It was yet another no surf Saturday, so we decided to go for a coastal bush walk behind the marine lab. I had spent the whole day trying to write, and sort things out (are ‘things’ ever ‘sortable’?). Along the way I had inhaled too much coffee, and had decided laundry was more important than the writing at hand. Fresh air and chats with mermaid friends would be lovely. Lily and I rocked up at the Leigh Marine Discovery Centre as Ros was closing up, and we got to pop in to visit Pam the octopus!
Pam the octopus was found in a shell washed up on nearby Pakiri beach, after Cyclone Pam had passed through earlier this year and tossed a few things around! Tony and Jenny Enderby, our local marine rangers brought Pam to live in the tank at the Leigh Marine Discovery Centre (Ros calls it the Disco, and I have started calling it the Very Disco Centre – it has a sound tunnel where you can walk through and listen to underwater sounds made by different sea creatures).
Pam gets fed shellfish like local greenlip mussels and crabs, and has some nice seaweed and rock caves to help her (we’re not sure if it’s really a girl) feel at home. People come into the centre to learn more about the sea creatures we have in the marine reserve, and an octopus on display is always popular. Pam will not spend her whole life in showbiz, as it will be ideal to return her to the sea. While we do not remove any animals from the reserve, the centre gets a few sea critters from research staff and students collecting samples for their own studies while they are out in the field. Young visitors are taught to be gentle and respectful of the sea creatures in the touch tank (Pam is in a no-touch tank…), and sometimes we have a few polite refusals to handle the animals, so that they do not get “too stressed”. Beautifully thoughtful.
Interesting: there is no collective noun for octopuses. A school of fish, a pod of dolphins…I wonder if it is because octopuses do not tend to gather together? They are known to be very intelligent, and can be either right- or left-handed. They are great escape artists because the only hard part of their body is the beak, so they can squeeze through tiny openings, using their strong arms lined with multiple suction cups to pry open, and move objects. Two of their three hearts pump blood to their gills, and the third heart is in charge of circulating blood around the whole body. Their blood is blue, as it uses a copper-based oxygen transport system, called haemocyanin (our blood is red because it is iron-based – haemoglobin) to help them survive in the water.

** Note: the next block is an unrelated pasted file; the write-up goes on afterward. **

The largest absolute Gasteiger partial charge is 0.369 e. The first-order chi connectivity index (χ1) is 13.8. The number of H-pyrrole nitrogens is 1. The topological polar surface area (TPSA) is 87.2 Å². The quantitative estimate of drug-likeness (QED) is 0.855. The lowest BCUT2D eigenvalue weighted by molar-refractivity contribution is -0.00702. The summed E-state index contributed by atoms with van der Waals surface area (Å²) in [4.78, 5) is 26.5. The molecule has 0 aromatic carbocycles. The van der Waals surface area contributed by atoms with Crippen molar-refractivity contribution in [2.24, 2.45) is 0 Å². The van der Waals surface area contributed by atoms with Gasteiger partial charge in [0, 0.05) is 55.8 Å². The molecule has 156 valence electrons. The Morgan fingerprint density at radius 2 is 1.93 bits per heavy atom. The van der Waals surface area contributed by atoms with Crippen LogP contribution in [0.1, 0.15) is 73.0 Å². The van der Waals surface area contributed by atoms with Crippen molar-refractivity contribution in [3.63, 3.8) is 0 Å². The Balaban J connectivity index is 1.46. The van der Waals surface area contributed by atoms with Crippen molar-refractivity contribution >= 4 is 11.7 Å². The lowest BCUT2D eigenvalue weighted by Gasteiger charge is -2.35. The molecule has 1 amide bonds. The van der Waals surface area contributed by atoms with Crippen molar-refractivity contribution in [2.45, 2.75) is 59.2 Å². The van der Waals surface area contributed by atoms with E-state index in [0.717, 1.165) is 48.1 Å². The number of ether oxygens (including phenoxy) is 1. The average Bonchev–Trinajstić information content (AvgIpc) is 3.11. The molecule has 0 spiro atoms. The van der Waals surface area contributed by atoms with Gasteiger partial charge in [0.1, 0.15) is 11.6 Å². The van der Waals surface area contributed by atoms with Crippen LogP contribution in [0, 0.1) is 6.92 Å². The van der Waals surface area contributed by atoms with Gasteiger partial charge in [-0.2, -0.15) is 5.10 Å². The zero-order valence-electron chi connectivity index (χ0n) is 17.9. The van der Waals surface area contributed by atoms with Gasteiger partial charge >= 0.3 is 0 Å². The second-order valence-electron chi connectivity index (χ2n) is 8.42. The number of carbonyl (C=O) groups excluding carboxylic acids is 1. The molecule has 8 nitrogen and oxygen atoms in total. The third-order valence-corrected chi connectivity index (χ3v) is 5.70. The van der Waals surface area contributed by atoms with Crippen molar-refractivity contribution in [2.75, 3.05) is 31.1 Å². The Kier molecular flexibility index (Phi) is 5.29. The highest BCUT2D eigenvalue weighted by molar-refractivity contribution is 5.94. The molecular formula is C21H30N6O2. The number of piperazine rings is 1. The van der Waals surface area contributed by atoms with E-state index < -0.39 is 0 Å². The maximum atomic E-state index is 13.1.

Octopus ink is generally black, and contains mucus, melanin, tyrosinase and amino acids. The ink is released as a way to allow the soft-bodied octopus to escape hungry predators, as it moves away quickly using jet propulsion. The octopus rapidly changes its colour and texture using highly-specialized cells containing pigments and light reflectors, called chromatophores, that change based on the information they receive from surrounding muscle and nerve cells. This helps it to match its surroundings and blend into safety.
These incredible creatures are all about producing the next generation: the male octopus dies after mating; the mother guards her brood of eggs, and dies when the baby octopuses hatch.
This is a great video of baby octopus hatching, by Pang Kuong. (Notice the shrimp? I wonder what it’s thinking!)
In the deep water of Monterey Canyon (1400 meters or 4600 feet), off the coast of Monterey Bay, California, researchers at the Monterey Bay Aquarium Research Institute (MBARI), observed a female octopus guard her eggs for four and a half years! They believe that the eggs develop more slowly because of the low water temperature (three degrees Celsius; 37 degrees Fahrenheit). Read more HERE.
To find out more about octopuses and how incredible they are, check out:
- the Monterey Bay Aquarium story on the Giant Pacific Octopus at their Tentacles exhibit HERE.
- Sea Creature Fact of the Week, a fun blog on all sorts of interesting ocean wildlife, and smart ocean-friendly product choices.
Click HERE for Sydney Harris’ Giant Pacific Octopus story.
- the Ocean Portal at The Smithsonian shows us how octopuses (and squids) change colour HERE
- a cute podcast interview with Sy Montgomery, on Radio New Zealand, about her book, The Soul of an Octopus HERE.
Sy also confirms for us, that the plural for ‘octopus’, is ‘octopuses’, not ‘octopi’. Also, octopuses seem to show favouritism, and like people who feed them things they like to eat!
- the Te Ara Encyclopaedia of New Zealand entry on octopuses in Aotearoa, and their link with Māori HERE.
Coming up: Part Two: moving onto the paddle crabs! In the meantime…
give someone a tentacle hug: